Author of Alexander and the Terrible, Horrible... (Judith Viorst ep. 144)
You know the beloved children's classic Alexander and the Terrible, Horrible, No Good, Very Bad Day? Today we talk with the amazing author, Judith Viorst!
Judith shares her warmth, wisdom + cheeky humor about what it’s like to write books across genres for more than six decades – and what it was like not getting published for her first three decades!
In honor of national poetry month, Judith will read an excerpt from her “decades series” most recent is her book Nearing Ninety: And Other Comedies of Late Life. Judith’s perspective on the joys + tribulations of life will remind you that laughter is truly the best medicine, at any age, to live an inspired life.
- As a young girl, Judith began writing as poetry felt like a natural second language to her. Her first piece was published in her 30s.
- Say yes and we'll figure it out. Advice from her husband before being published for the first time.
- The capacity for child-like wonder lives inside a lot of us, even as we get to be a middle-aged person. [click to tweet!]
- Remaining playful is something you cultivate.
- Judith's first children's book The Tenth Good Thing About Barney was inspired by a conversation with her young son about death. Get a copy of it here.
- Her original publisher turned down Alexander and the Terrible Horrible, No Good, Very Bad Day which has sold more than 4 million copies. Get a copy of it here.
- Inspired by the characters in The Secret Garden, Judith creates characters that are "hard-likes": not easily likable but always redeemable by the end.
- Judith shares her personal life through her writing, highlighting the ways people are more connected than they're different.
- "When nobody reads this book, and nobody likes this book, please remind me of the joy I had writing it and how proud I am of it."– Judith to her husband when submitting the manuscript of Necessary Losses. This book went on to be on the New York Times bestseller list for almost two years. Get a copy of it here.
- Judith's latest book, Nearing Ninety, is a collection of poetry from her "decades" series. These include Hard to be Hip Over Thirty, How Did I Get to be Forty, Forever Fifty, Suddenly Sixty, I’m Too Young to be Seventy, Unexpectedly Eighty.
- Judith reads her favorite poem from Nearing Ninety "My Legacy".
- "To be interested in the changing seasons is a happier state of mind than to be hopelessly in love with spring." - George Santayana
If today's episode inspired you to cultivate your childlike spirit, you'll love Live Inspired Podcast ep. 112 with artist, speaker + author Jason Kotecki and combat "adult-itis".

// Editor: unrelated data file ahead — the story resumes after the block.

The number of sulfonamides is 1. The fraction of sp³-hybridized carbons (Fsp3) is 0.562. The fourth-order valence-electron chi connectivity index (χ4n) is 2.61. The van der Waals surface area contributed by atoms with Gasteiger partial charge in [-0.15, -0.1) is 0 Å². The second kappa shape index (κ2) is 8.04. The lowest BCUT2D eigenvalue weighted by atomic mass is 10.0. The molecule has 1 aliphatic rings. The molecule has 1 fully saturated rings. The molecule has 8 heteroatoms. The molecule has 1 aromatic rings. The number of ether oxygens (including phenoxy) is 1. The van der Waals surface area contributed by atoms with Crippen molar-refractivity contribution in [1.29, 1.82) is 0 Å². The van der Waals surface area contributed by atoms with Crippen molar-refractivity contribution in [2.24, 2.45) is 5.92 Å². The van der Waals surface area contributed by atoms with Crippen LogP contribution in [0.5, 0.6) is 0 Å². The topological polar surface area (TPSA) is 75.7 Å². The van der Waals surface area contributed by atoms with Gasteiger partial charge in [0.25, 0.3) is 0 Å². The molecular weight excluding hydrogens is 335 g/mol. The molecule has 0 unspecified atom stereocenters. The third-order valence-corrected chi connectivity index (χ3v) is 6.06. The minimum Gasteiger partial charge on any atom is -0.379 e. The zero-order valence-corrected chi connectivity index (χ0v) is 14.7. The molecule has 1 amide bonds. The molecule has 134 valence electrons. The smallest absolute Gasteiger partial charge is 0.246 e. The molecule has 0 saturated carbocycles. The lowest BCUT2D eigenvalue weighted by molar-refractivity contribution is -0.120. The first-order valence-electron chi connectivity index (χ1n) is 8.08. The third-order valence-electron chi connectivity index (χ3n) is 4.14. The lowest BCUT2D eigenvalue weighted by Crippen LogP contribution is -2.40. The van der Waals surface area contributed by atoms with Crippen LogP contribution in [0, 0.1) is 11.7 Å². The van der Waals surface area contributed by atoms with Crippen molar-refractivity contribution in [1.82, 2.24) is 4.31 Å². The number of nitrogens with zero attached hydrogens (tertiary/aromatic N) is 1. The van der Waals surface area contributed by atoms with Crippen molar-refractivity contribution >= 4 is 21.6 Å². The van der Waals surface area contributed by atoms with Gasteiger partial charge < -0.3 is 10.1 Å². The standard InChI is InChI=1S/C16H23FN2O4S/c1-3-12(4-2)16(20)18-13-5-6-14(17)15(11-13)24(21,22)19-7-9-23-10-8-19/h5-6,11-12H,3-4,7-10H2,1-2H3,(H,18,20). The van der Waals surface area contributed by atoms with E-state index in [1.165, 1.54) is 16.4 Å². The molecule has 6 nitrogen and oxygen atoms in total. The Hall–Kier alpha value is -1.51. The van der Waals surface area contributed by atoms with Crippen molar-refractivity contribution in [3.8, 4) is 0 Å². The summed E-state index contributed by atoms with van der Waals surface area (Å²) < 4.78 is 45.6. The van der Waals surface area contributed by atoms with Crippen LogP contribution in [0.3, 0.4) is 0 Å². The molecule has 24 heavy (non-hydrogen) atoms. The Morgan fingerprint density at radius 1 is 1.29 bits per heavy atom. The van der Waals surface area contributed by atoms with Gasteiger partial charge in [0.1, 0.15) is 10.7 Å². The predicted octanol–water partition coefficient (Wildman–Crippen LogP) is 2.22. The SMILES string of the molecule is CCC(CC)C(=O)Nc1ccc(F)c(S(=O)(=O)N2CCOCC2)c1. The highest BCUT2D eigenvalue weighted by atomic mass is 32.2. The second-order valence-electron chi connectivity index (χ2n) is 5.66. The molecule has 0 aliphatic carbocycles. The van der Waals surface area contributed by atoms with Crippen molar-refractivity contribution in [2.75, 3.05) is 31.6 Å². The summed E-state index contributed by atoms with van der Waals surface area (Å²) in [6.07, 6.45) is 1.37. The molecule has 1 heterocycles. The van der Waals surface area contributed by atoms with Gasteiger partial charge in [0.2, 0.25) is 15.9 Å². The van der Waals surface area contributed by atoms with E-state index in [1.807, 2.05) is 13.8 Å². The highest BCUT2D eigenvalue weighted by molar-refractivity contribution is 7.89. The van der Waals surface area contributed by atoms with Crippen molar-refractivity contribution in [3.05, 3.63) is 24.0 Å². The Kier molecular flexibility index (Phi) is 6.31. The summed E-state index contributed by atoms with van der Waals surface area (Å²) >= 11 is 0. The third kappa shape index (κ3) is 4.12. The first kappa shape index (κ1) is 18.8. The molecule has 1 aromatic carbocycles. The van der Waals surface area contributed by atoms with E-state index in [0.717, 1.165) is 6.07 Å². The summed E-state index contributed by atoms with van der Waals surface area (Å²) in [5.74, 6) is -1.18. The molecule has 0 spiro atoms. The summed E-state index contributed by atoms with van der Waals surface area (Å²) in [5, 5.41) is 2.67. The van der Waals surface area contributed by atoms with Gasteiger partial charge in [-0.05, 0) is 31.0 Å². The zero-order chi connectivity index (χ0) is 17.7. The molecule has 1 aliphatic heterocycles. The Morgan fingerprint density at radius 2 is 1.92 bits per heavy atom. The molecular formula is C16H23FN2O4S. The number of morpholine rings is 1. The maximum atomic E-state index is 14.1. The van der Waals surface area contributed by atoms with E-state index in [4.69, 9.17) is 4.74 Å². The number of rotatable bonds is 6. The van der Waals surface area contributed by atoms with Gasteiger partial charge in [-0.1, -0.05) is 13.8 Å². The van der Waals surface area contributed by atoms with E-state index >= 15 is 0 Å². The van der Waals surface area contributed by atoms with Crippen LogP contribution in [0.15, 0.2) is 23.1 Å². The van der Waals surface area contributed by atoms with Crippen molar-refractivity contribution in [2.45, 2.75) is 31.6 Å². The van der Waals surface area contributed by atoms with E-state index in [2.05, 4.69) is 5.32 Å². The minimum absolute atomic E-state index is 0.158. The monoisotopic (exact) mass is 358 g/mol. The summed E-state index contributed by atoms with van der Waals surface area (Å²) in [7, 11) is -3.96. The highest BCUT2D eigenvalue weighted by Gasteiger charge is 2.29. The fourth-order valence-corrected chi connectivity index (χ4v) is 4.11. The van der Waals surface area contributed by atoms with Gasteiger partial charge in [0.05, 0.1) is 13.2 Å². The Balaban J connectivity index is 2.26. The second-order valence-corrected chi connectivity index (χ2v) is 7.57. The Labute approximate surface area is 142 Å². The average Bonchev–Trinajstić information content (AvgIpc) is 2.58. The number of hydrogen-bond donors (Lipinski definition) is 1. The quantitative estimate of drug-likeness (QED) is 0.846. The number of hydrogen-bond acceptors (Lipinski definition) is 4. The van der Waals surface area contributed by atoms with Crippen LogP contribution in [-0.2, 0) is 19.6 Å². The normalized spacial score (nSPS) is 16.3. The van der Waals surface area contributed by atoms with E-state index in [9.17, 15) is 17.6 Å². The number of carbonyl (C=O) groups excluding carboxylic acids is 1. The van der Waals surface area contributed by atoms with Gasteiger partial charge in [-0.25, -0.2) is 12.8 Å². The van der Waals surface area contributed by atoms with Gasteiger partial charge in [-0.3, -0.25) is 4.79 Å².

If you like this podcast, you will love Live Inspired IN STUDIO. It’s my membership community where like-minded friends join me via live webcast to live inspired together. Registration opens soon! Join the waitlist.
JUDITH VIORST'S LIVE INSPIRED 7
1. What is the best book you’ve ever read? Magic Mountain by Thomas Mann.
2. What is a characteristic or trait that you possessed as a child that you wish you still exhibited today? Reliable.
3. Your house is on fire, all living things and people are out. You have the opportunity to run in and grab one item. What would it be? [She's been asking herself the same questions for 20 years and will call us when she has the answer!]
4. You are sitting on a bench overlooking a gorgeous beach. You have the opportunity to have a long conversation with anyone living or dead. Who would it be? I can't count my husband because he'd be my #1 date even after 60 years. I wouldn't mind seeing my mother and asking her all the questions I was too dumb to ask her when she was alive.
5. What is the best advice you’ve ever received? Listen to people's stories, don't gossip, enjoy their joys, sympathize with their sorrows and be trustworthy of their secrets.
6. What advice would you give your 20-year-old self? Don't; be so dumb and self-absorbed. Open your eyes. Look around a little more and stop worrying about what your hair looks like.
7. It’s been said that all great people can have their lives summed up in one sentence. How do you want yours to read? A line from Sunlight on the Garden by Louis Macneice: And grateful to have sat under thunder and rain with you. And grateful, too, for sunlight on the garden.
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